Going Gaga for rape culture

Tom Slater

Tom Slater

Topics Culture

The Oscars 2016 is over. And despite fears the 88th Academy Awards would be overshadowed by the lack of black nominees – which was rinsed by host Chris Rock in his blistering opening monologue – it ended up being tainted by something else: unrepentant moral grandstanding, firing in all directions.

The lists of the most-talked-about acceptance speeches read like the items on a Comment is Free editorial-meeting agenda. Leonardo DiCaprio marked his Best Actor gong for The Revenant, in which he plays a frontiersman who almost freezes to death, by waxing lyrical about the dangers of global warming. Prior to that, Brit-soul star Sam Smith, who won Best Original Song for Bond theme ‘Writing’s On The Wall’, (mistakenly) proclaimed himself the first openly gay Oscar winner. But they were all eclipsed by the queen of right-on cringe, Lady Gaga.

Hammering at a white grand piano, and flanked by survivors of sexual assault, Gaga performed ‘Til It Happens to You’, her sombre-pop ballad made for The Hunting Ground, a documentary about campus rape. What stuck most in the craw was not the ‘look, I care’ schmaltz, or the crowd’s crocodile tears, but the fact that the central message of the song, and the accompanying doc, is not only untrue, it’s dangerous.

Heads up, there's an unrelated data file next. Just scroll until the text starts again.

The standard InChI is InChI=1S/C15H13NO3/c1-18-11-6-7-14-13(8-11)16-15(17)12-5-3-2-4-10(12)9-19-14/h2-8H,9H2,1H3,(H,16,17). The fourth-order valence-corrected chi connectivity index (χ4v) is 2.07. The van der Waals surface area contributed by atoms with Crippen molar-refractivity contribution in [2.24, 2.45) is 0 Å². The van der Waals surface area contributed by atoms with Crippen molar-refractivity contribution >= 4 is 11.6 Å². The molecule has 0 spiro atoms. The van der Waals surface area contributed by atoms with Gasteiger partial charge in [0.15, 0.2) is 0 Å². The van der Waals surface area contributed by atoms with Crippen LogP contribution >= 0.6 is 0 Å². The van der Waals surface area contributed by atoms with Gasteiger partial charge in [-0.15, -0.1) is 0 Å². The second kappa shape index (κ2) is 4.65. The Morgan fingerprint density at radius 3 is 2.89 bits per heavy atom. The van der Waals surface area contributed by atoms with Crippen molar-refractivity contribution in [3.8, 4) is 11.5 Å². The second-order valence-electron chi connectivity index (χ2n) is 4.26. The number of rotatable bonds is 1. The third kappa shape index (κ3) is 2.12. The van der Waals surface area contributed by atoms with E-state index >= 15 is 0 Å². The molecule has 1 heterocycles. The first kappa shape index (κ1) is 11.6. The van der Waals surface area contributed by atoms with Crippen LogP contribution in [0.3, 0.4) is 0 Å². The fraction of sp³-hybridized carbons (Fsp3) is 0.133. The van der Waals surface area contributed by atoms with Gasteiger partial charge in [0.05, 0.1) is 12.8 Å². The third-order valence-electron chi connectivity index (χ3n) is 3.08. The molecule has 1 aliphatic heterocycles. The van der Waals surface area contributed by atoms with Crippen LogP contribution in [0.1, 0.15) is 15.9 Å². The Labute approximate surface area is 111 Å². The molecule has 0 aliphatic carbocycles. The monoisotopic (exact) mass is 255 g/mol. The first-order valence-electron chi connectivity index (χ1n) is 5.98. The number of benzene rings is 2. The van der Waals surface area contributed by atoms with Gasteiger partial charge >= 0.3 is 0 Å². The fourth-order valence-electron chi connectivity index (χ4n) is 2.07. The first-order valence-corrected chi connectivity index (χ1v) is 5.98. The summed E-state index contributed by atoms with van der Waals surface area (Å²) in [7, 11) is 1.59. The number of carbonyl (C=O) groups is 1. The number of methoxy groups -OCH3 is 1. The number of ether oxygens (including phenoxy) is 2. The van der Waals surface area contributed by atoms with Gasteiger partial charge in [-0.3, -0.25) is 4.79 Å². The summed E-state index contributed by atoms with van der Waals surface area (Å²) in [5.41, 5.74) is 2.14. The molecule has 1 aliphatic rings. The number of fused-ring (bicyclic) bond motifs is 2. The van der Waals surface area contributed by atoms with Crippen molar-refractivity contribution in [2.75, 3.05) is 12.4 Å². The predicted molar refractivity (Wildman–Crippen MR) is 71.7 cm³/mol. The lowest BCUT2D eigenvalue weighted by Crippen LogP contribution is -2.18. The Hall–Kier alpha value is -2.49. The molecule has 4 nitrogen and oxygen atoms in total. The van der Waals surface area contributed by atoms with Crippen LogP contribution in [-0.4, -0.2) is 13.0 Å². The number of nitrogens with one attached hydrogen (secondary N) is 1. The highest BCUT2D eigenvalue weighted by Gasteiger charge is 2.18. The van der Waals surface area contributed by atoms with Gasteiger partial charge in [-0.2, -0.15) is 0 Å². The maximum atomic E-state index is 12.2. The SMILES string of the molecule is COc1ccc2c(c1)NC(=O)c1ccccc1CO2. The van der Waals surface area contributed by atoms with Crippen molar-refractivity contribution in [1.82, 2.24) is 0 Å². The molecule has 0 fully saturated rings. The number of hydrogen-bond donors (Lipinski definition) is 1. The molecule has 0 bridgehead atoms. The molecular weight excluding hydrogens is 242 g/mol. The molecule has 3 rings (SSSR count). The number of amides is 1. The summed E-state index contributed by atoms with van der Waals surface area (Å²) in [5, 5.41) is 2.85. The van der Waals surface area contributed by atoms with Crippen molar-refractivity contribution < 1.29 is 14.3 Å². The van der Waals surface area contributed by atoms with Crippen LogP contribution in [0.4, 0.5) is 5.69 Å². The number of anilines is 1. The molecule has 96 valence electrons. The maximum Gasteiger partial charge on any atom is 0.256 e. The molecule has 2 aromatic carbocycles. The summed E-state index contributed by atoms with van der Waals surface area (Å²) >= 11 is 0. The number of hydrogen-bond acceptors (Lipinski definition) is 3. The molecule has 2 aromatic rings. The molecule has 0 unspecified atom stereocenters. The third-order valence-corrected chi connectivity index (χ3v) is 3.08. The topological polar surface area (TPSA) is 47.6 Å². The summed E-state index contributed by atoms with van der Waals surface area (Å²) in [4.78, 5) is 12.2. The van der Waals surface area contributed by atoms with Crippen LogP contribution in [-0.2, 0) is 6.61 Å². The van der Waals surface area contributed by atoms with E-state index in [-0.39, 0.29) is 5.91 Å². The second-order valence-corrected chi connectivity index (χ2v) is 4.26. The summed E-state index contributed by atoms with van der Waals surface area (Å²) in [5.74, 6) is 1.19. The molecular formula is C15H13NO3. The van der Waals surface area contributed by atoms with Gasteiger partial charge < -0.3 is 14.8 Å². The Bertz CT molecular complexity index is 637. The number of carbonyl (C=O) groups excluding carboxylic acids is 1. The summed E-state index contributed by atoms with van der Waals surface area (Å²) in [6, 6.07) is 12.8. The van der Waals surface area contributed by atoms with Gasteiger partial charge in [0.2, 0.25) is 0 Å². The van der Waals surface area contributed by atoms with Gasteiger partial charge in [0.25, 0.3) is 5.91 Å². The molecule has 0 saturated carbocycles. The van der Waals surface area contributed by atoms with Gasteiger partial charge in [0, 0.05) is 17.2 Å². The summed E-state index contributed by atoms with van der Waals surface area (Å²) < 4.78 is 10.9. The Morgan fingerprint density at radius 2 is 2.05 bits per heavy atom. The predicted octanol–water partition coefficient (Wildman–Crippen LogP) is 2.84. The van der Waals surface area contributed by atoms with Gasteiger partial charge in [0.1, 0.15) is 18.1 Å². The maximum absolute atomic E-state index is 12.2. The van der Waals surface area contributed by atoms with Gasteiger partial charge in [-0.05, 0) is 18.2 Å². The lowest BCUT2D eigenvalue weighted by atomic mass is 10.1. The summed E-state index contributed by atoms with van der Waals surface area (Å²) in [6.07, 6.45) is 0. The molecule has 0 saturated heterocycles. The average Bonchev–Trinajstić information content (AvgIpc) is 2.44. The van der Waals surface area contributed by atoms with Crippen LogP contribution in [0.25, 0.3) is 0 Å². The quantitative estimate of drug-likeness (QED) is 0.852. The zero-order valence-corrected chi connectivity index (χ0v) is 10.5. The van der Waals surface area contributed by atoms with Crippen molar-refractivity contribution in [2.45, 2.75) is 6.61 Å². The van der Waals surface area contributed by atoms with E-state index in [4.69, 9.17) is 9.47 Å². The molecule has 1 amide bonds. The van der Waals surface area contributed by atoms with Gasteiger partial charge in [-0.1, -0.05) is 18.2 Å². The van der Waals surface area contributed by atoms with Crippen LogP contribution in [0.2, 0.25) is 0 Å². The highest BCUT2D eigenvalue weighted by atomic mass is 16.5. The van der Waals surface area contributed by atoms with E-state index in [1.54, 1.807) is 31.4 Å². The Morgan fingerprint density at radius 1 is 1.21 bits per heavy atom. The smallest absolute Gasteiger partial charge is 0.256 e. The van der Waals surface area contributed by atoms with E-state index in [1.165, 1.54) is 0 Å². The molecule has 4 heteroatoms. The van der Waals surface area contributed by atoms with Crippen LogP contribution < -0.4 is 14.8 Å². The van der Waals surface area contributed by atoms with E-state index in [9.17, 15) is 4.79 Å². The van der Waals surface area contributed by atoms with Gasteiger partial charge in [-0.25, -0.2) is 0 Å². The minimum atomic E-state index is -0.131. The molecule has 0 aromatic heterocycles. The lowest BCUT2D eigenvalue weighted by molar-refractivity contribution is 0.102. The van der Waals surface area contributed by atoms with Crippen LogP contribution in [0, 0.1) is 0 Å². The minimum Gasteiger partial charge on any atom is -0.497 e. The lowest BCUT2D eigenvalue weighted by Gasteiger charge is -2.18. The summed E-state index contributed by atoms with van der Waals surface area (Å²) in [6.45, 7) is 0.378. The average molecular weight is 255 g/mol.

The Hunting Ground aims to expose the ‘rape culture’ that is blighting US campuses. The evidence for this now-familiar claim, which was repeated by Gaga up and down the red carpet, is that ‘one in five’ female college students will be sexually assaulted during their studies. It’s an utter crock.

The 2007 study from which the stat springs is notoriously flawed: it conflated a vast range of experiences, from unwanted kissing and fondling to forced penetration and rape; according to journalist Cathy Young, the researchers redefined some instances of consensual, drunken sex as ‘drug- and/or or alcohol-enabled’ rape; and its sample was small and self-selecting. As Christina Hoff Sommers has pointed out, US government statistics suggest the real rate is closer to one in 40.

Though the ‘one in five’ stat continues to be repeated ad nauseam by campus campaigners and credulous journalists, the original study has been so thoroughly discredited that even its authors have admitted ‘there are caveats that make it inappropriate to use the one-in-five number’.

We’re all used to a bit of sleb soapboxing, but Gaga’s stunt was a bridge too far. The rape-culture myth only spreads fear among young women and trivialises sexual assault in the process. Let’s ‘raise awareness’ about that.

Tom Slater is deputy editor at spiked. Follow him on Twitter: @Tom_Slater_

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Topics Culture


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